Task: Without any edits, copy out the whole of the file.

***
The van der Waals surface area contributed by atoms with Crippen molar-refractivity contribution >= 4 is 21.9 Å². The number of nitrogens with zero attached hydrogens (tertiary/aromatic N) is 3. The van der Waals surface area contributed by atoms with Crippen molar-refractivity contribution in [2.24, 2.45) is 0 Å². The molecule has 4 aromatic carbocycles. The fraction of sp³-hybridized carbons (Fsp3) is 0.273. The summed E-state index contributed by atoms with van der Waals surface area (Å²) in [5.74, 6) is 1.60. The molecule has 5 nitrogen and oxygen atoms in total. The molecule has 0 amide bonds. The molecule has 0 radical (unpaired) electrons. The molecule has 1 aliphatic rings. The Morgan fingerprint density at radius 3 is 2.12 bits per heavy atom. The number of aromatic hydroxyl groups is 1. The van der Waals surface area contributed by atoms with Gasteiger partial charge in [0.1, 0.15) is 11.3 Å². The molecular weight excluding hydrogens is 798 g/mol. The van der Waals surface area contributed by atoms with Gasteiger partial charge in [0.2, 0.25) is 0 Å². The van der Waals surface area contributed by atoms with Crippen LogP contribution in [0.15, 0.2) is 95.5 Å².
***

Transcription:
The van der Waals surface area contributed by atoms with Crippen molar-refractivity contribution >= 4 is 21.9 Å². The number of nitrogens with zero attached hydrogens (tertiary/aromatic N) is 3. The van der Waals surface area contributed by atoms with Crippen molar-refractivity contribution in [2.24, 2.45) is 0 Å². The molecule has 4 aromatic carbocycles. The fraction of sp³-hybridized carbons (Fsp3) is 0.273. The summed E-state index contributed by atoms with van der Waals surface area (Å²) in [5.74, 6) is 1.60. The molecule has 5 nitrogen and oxygen atoms in total. The molecule has 0 amide bonds. The molecule has 0 radical (unpaired) electrons. The molecule has 1 aliphatic rings. The Morgan fingerprint density at radius 3 is 2.12 bits per heavy atom. The number of aromatic hydroxyl groups is 1. The van der Waals surface area contributed by atoms with Gasteiger partial charge in [0.1, 0.15) is 11.3 Å². The molecular weight excluding hydrogens is 798 g/mol. The van der Waals surface area contributed by atoms with Gasteiger partial charge in [0.2, 0.25) is 0 Å². The van der Waals surface area contributed by atoms with Crippen LogP contribution in [0.15, 0.2) is 95.5 Å².